Sony assails AirPods, Powerbeats Pro with 5-star, noise cancelling WF-1000XM3 true wireless buds

The convenient size of AirPods with the audio excellence of Powerbeats Pro nets 5 stars from us

Sony WF-1000XM3
(Image credit: Sony)

Sony WF-1000XM3 headphones are here and if you are not looking for running and workout buds (they aren't water- or sweat-proof) they are probably the best true wireless buds you can buy. The whole genre of true wireless has improved immeasurably in the last 6 months, driven by the likes of Sennheiser, Beats by Dr Dre, Jabra and Bose. But this tops the lot for pure audio quality, along with very decent battery life (most older true wireless were very short-lived).

• Read our 5-star WF-1000XM3 review now

Sony WH-1000XM4 review – the over-ear sibling

Clearly intended to take on the Beats Powerbeats Pro and Apple Airpods 2, WF-1000XM3 have one additional trick packed in their lavishly hand-tooled carry case: these are noise cancelling buds. So you could also see them as a rival to Bose's over-ear QC35 II or the incoming Bose Noise Cancelling 700. According to Sony, it's not just noise cancellation, it's Industry-leading Noise Cancellation, based on that found in its fantastic WH-1000XM3 over-ear noise cancelling headphones.

Gosh, that was exciting. 

These are the long overdue successor to the WF-1000X, which were among the best true wireless buds you could get at the time, in some ways, and a massive pain in the butt in certain other ways. Interestingly, although this is 1000XM3, there was no 'M2' version – figure that one out. 

So, yes, the headline feature on the WF-1000XM3 headphones is Dual Noise Sensor technology – forward- and rear-facing mics that pick up "more" ambient sound. Paired with an HD Noise Cancelling Processor QN1e, this cancels noise "so that all attention is on your music". 

As you probably know, noise cancelling involves using an inverted sound wave to offset background noise, with Sony promising great results on everything from aircraft cabin noise, to city 'hustle and bustle'.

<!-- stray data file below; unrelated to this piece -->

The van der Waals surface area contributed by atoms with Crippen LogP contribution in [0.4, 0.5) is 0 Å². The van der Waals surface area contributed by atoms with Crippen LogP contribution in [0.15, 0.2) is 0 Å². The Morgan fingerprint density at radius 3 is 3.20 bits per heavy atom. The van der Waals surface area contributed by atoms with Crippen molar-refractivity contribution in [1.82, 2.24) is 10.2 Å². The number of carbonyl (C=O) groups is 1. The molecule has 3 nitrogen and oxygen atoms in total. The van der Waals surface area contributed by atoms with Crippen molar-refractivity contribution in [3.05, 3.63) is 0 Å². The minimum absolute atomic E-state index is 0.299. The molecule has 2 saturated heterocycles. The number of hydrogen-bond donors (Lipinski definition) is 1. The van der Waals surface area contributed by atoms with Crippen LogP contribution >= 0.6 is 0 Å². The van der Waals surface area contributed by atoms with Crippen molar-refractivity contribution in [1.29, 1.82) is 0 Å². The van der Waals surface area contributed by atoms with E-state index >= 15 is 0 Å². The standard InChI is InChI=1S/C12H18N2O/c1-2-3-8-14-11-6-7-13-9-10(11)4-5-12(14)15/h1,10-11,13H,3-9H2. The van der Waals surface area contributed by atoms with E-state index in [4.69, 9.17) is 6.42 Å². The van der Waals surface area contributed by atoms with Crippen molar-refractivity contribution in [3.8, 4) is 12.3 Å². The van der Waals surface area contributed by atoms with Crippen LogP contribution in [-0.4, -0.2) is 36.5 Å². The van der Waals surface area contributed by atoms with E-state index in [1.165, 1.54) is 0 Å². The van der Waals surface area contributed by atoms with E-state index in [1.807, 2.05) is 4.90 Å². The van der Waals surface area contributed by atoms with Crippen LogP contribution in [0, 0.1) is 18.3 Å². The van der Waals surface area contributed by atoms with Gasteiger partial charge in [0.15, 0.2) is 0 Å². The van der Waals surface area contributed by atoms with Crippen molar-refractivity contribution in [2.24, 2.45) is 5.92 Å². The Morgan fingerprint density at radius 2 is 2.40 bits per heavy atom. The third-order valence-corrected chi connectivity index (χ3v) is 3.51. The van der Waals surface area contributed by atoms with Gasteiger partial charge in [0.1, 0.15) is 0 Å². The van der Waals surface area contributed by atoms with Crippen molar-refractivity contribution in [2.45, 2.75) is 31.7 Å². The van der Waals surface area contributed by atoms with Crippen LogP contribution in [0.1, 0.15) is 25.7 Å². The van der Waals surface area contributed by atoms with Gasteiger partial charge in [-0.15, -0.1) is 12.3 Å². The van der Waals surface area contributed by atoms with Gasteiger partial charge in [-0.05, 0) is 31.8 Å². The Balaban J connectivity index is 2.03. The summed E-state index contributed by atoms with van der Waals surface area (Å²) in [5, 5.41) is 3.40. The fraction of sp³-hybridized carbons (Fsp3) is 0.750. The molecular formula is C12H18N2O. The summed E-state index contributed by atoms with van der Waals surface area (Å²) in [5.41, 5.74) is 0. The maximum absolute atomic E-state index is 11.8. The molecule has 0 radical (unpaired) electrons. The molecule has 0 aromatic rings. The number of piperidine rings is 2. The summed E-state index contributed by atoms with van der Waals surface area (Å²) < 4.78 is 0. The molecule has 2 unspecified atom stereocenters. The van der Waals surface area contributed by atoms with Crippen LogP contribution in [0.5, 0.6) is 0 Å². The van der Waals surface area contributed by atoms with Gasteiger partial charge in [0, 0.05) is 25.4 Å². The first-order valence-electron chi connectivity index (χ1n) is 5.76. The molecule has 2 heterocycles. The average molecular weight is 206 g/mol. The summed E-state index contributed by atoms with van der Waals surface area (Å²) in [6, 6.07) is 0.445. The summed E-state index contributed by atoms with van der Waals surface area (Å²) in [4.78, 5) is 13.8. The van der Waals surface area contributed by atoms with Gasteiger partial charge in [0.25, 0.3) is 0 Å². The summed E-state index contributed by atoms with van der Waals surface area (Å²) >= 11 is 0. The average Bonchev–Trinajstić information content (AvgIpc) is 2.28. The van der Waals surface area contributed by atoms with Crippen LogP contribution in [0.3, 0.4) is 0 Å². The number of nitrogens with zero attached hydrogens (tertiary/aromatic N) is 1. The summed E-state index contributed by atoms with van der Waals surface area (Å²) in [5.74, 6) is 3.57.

Now the original Sony WF-1000X sounded remarkably good – only the much more recent likes of Sennheiser True Wireless and Beats by Dre Powerbeats Pro have really overtaken them in that department. They also had pretty good noise cancelling, but for the WF-1000XM3 Sony has upgraded absolutely everything, and sorted out some terrible battery and connectivity issues that plagued the original WF-1000X.

Sony WF-1000XM3

With the battery case recharging the Sony WF-1000XM3 when not in use, you can get up to 32 hours music playback

(Image credit: Sony)

This time around, lower power consumption means you can run them with NC on for up to six hours. By recharging in their battery case, you get a total of 24 hours, while a Powerbeats-style quick-charge function means you get 90 minutes more play – enough for a football match! – from just 10 minutes of charging.

Turn off the noise cancelling and you get eight hours of playback – 32 hours in total with in-case recharges.

Not only are these battery life improvements but it seems Sony has fixed the connectivity issues that plagued the first version of these buds.